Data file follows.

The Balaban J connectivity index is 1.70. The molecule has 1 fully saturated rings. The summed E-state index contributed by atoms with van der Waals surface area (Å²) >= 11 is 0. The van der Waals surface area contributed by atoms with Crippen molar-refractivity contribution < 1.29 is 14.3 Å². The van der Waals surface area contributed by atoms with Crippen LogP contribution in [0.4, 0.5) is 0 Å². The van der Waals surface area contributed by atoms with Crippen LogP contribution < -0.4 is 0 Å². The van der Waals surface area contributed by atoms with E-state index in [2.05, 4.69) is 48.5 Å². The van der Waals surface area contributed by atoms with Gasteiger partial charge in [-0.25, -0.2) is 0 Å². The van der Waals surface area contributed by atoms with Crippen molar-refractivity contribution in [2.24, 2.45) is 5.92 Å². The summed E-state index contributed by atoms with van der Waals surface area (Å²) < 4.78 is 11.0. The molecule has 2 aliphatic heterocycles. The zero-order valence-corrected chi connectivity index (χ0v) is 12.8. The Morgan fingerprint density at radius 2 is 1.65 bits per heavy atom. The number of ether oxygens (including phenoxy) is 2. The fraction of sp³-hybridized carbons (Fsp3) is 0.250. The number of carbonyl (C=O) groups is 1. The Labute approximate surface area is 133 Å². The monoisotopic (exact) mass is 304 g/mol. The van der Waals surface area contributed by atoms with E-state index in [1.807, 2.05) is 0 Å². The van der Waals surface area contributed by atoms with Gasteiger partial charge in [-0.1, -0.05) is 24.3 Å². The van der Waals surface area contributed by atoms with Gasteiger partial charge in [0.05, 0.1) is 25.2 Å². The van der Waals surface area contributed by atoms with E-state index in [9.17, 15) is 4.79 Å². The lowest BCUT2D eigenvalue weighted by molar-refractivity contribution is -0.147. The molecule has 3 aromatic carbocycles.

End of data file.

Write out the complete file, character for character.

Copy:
The Balaban J connectivity index is 1.70. The molecule has 1 fully saturated rings. The summed E-state index contributed by atoms with van der Waals surface area (Å²) >= 11 is 0. The van der Waals surface area contributed by atoms with Crippen molar-refractivity contribution < 1.29 is 14.3 Å². The van der Waals surface area contributed by atoms with Crippen LogP contribution in [0.4, 0.5) is 0 Å². The van der Waals surface area contributed by atoms with Crippen LogP contribution < -0.4 is 0 Å². The van der Waals surface area contributed by atoms with E-state index in [2.05, 4.69) is 48.5 Å². The van der Waals surface area contributed by atoms with Gasteiger partial charge in [-0.25, -0.2) is 0 Å². The van der Waals surface area contributed by atoms with Crippen molar-refractivity contribution in [2.24, 2.45) is 5.92 Å². The summed E-state index contributed by atoms with van der Waals surface area (Å²) < 4.78 is 11.0. The molecule has 2 aliphatic heterocycles. The zero-order valence-corrected chi connectivity index (χ0v) is 12.8. The Morgan fingerprint density at radius 2 is 1.65 bits per heavy atom. The number of ether oxygens (including phenoxy) is 2. The fraction of sp³-hybridized carbons (Fsp3) is 0.250. The number of carbonyl (C=O) groups is 1. The Labute approximate surface area is 133 Å². The monoisotopic (exact) mass is 304 g/mol. The van der Waals surface area contributed by atoms with E-state index in [1.807, 2.05) is 0 Å². The van der Waals surface area contributed by atoms with Gasteiger partial charge in [-0.1, -0.05) is 24.3 Å². The van der Waals surface area contributed by atoms with Gasteiger partial charge in [0.05, 0.1) is 25.2 Å². The van der Waals surface area contributed by atoms with E-state index in [9.17, 15) is 4.79 Å². The lowest BCUT2D eigenvalue weighted by molar-refractivity contribution is -0.147. The molecule has 3 aromatic carbocycles.